Senator Bernie Sanders on Tuesday launched his second run for president, again seeking the Democratic nomination.
“We began the political revolution in the 2016 campaign, and now it’s time to move that revolution forward,” the Vermont independent, 77, said as he announced his bid on Vermont Public Radio.
“I am asking you to join me today as part of an unprecedented and historic grassroots campaign that will begin with at least a million people from across the country,” he added afterward in an email to supporters.
Sanders, relatively unknown before he ran and lost his bid for the Democratic nomination in 2016 to Hillary Clinton, managed to shift the conversation after his positions generated a surprising amount of enthusiasm, especially among millennials. His platform includes making higher education free, raising minimum wage above “starvation levels,” supporting women’s reproductive rights including abortion, and taking on corrupt special interests.
Now, he enters the race as a known political force to be reckoned with.
“I’m running for president because, now more than ever, we need leadership that brings us together – not divides us up,” he wrote in an email that went out to supporters. “Women and men, black, white, Latino, Native American, Asian American, gay and straight, young and old, native born and immigrant. Now is the time for us to stand together.”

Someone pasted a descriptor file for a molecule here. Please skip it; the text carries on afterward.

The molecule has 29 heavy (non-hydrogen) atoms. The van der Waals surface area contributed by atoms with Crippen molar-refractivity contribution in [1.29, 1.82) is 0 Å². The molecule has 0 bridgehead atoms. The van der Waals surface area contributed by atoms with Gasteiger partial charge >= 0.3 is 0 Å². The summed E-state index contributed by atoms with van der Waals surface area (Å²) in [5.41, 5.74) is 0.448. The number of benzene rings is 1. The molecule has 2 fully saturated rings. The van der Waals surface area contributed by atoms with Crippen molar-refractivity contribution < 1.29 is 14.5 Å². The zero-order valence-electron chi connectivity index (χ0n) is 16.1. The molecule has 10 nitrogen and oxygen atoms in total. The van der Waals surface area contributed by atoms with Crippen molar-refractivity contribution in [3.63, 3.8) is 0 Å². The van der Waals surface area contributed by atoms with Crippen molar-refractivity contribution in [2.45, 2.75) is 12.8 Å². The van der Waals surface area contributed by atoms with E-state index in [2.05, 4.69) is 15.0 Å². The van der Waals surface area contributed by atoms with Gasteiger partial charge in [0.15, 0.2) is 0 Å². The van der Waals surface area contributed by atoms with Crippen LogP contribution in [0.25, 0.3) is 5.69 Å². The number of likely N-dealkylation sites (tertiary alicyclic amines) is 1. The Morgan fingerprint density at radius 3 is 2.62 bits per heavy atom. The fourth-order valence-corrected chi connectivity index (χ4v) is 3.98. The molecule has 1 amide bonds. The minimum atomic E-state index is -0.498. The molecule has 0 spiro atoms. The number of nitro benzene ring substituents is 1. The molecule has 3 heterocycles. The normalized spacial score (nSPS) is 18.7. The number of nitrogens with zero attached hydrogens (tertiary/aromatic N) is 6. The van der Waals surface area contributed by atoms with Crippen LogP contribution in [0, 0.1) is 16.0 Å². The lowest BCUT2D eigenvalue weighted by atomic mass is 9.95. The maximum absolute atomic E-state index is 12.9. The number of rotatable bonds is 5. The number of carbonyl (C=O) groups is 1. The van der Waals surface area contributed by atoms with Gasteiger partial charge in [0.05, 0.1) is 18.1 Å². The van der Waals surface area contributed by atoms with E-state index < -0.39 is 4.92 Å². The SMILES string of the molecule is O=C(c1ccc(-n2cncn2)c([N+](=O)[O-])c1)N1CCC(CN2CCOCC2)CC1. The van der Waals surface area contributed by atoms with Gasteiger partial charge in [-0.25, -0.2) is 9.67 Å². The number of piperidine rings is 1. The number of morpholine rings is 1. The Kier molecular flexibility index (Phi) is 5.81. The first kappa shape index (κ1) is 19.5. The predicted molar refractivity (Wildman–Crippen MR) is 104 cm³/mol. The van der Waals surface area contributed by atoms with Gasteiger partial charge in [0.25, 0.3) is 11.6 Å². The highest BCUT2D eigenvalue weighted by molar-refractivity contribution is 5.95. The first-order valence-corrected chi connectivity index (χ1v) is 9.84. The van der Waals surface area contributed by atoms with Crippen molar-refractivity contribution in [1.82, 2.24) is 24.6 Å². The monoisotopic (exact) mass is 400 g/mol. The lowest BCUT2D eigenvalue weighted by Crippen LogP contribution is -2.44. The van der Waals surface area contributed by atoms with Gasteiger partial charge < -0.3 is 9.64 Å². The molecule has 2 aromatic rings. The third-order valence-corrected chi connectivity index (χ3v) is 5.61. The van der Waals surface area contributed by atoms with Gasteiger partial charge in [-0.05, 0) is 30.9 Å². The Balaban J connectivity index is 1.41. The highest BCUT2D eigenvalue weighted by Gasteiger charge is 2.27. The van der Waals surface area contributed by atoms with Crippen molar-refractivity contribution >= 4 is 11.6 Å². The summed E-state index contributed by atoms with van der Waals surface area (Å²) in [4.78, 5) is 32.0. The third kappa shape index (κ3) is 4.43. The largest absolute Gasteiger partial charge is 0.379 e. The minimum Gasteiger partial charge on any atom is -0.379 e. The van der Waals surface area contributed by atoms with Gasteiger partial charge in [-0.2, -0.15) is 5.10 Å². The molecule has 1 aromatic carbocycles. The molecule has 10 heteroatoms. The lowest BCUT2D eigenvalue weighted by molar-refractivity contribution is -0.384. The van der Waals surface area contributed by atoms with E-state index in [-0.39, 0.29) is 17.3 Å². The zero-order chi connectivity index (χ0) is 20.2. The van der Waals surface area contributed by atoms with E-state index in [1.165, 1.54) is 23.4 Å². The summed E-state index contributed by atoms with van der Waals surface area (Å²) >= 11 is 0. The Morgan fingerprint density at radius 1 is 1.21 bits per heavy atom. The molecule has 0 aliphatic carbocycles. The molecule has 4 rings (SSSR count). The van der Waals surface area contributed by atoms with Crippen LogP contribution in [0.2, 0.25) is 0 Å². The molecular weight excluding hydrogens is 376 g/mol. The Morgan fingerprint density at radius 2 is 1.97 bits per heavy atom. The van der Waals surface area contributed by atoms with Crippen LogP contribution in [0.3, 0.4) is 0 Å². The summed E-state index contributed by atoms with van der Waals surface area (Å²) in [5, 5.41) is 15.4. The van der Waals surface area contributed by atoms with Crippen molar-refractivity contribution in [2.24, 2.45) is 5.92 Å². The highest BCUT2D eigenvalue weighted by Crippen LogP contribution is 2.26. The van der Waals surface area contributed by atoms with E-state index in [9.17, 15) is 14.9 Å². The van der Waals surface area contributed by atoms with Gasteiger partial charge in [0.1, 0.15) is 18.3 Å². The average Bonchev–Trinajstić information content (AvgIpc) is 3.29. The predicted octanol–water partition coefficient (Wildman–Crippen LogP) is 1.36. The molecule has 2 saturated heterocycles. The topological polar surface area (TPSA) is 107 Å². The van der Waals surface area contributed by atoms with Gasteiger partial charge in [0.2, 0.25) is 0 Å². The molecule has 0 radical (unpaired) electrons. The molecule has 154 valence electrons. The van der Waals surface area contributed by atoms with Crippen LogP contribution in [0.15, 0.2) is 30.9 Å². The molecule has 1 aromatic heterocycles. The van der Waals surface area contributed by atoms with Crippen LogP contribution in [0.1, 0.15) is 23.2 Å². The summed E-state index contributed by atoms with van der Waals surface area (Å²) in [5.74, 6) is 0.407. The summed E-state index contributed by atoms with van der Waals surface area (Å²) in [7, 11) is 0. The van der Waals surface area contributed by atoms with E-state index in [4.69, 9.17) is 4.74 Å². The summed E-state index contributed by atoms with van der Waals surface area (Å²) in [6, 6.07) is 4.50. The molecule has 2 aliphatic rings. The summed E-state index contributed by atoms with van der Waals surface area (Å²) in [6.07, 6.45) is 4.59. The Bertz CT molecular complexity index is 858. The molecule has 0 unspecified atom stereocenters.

“Powerful special interests may have the money, but we have the people,” he warned.
Sanders also took a shot at President Trump directly, calling him “the most dangerous president in modern American history,” and “a pathological liar, a fraud, a racist, a sexist, a xenophobe and someone who is undermining American democracy as he leads us in an authoritarian direction.”
Sanders enters a slightly more crowded field vying for the nomination than in 2016, when Clinton was the clear favorite. Senators Kamala Harris, Amy Klobuchar, Cory Booker, Elizabeth Warren, and Kirsten Gillibrand are all running. Former Vice President Joe Biden is still weighing his decision, but he would have a substantial polling lead if he announced a run. Hawaii Congresswoman Tulsi Gabbard is also running, as are South Bend, Indiana mayor Pete Buttigieg and Obama administration secretary of Housing and Urban Development Julian Castro, among other candidates with less name recognition.